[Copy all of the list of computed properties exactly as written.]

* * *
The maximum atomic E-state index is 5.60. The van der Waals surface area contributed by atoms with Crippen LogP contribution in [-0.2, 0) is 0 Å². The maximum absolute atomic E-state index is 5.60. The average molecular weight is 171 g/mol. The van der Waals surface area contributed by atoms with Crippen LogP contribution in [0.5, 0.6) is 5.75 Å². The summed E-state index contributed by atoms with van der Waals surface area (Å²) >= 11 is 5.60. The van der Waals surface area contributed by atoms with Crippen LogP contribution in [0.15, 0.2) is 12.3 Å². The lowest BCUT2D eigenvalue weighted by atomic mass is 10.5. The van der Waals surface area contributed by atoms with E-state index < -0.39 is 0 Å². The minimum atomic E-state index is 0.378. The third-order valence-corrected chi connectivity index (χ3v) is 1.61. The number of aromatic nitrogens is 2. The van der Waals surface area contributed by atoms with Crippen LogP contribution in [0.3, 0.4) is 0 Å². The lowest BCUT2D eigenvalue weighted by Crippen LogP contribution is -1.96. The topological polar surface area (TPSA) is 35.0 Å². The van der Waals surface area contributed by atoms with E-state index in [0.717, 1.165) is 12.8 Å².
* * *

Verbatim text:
The maximum atomic E-state index is 5.60. The van der Waals surface area contributed by atoms with Crippen LogP contribution in [-0.2, 0) is 0 Å². The maximum absolute atomic E-state index is 5.60. The average molecular weight is 171 g/mol. The van der Waals surface area contributed by atoms with Crippen LogP contribution in [0.5, 0.6) is 5.75 Å². The summed E-state index contributed by atoms with van der Waals surface area (Å²) >= 11 is 5.60. The van der Waals surface area contributed by atoms with Crippen LogP contribution in [0.15, 0.2) is 12.3 Å². The lowest BCUT2D eigenvalue weighted by atomic mass is 10.5. The van der Waals surface area contributed by atoms with E-state index < -0.39 is 0 Å². The minimum atomic E-state index is 0.378. The third-order valence-corrected chi connectivity index (χ3v) is 1.61. The number of aromatic nitrogens is 2. The van der Waals surface area contributed by atoms with Crippen LogP contribution in [0.3, 0.4) is 0 Å². The lowest BCUT2D eigenvalue weighted by Crippen LogP contribution is -1.96. The topological polar surface area (TPSA) is 35.0 Å². The van der Waals surface area contributed by atoms with E-state index in [0.717, 1.165) is 12.8 Å².